Communications on data protection
Chairs: Mònica Vilasau
GDPR: A European model of privacy
Ricard Martínez. Responsable del Servicio de Transparencia en la Diputació de València. Expert in privacy.
The European Union has made of data protection and privacy a solid building, with strong foundations, and ready to face the challenges of the future. Data protection has become a fundamental right and, as such, it is against such the highest level of the right that the debate and the weightings take place.
This is at odds with the practices of US firms, that are clearly threatening this fundamental principle.
General Data Protection Regulation (GDPR) is trying to fix this and to protect the citizen against all kind of threads. But it is still imperfect. If, for instance, still relies on authorisation. It is well known that the end user will accept (authorise) any kind of data usage by third parties just to be able to enter a social networking site, or to have access to social media, or to use a given digital service. The regulation should then be more proactive, and “not trust” the judgement of the citizen, and protect them despite themselves. Accountability has to be filled with content, not be a hollow recipient of wishful thinking.
The legislator must know reality, the reality of the user, the reality of technology.
There is a big problem now that technologies enable the possibility that third parties can own others’ identities, do things for them (and without them knowing), make decisions for them (and without them knoweing), etc.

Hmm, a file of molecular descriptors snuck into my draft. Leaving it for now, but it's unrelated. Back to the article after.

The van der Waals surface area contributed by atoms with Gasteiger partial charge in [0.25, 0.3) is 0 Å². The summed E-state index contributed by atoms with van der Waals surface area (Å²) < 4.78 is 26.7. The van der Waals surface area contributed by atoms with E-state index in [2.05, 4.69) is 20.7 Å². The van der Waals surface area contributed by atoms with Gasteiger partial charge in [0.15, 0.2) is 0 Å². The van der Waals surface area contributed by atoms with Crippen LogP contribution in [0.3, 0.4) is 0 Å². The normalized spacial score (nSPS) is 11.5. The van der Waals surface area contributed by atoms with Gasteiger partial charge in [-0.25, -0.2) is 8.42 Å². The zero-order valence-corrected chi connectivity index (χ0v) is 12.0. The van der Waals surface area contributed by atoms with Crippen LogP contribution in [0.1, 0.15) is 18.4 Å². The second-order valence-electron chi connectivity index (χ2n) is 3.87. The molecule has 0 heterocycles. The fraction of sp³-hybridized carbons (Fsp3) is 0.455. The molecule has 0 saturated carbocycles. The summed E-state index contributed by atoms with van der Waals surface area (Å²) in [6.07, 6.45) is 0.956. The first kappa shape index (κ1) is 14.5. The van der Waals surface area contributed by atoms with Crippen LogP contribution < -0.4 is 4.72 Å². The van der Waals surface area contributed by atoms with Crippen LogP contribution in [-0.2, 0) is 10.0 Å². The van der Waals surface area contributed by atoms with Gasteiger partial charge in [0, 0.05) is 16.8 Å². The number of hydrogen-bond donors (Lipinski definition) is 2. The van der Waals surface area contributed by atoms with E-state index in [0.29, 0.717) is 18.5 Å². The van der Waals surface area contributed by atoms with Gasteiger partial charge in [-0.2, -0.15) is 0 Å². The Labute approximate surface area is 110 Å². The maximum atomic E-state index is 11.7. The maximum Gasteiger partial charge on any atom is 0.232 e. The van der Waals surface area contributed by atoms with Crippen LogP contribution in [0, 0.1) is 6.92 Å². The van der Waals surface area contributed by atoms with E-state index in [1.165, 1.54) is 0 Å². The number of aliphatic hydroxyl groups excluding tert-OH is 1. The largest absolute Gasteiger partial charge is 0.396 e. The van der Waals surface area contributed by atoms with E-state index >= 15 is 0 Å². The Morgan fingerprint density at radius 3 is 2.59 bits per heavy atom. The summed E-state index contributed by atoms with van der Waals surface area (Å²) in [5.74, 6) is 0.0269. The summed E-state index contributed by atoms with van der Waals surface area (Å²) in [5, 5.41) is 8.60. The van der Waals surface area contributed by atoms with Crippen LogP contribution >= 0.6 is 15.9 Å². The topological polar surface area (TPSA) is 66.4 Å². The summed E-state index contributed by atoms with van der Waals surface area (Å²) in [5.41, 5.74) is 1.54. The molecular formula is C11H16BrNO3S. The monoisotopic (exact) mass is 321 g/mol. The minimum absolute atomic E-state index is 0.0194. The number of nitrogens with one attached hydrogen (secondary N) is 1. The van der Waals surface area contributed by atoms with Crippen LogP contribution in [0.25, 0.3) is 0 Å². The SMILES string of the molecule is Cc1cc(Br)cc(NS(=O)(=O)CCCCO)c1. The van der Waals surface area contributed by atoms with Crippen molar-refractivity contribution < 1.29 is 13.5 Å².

General data protection regulation vs. big data regulation
Alessandro Mantelero, Polytechnic University of Turin
One of the main problems of big data is that it does not actually asks for permission, or consent. Or, indeed, most of consent was already given when the user accepted the conditions of each and every social networking site, website, online service, etc.
Regulation is clearly lagging behind the advancements of technology. This is not new —it actually is the norm— but not only the gap is widening, but the paths are divergent one from another.
Achieving anonymity on the Internet is extremely difficult. This is what we have to address. When we collect information which is non-sensitive (e.g. on mobility) it will most likely produce outputs that are relevant for privacy, that can contribute to identify or draw a profile of someone. And all this is not in the GDPR. How is GDPR addressing these new but actual challenges
We are shifting from an individual-based data protection paradigm to a new paradigm of a collective vision, where the collective shapes the identity, shapes privacy, etc.
Alessandro Mantelero: this is not a legal topic, but an economic topic. If we test prototype cars for security and do not allow them to be on the streets until they match some security issues, same should happen when designing digital services. Yes, maybe this would slow the pace of innovation. Maybe. But we have to find a balance between total flexibility in digital services design and total lack of taking into account fundamental rights that can be seriously damaged by the design of those digital services.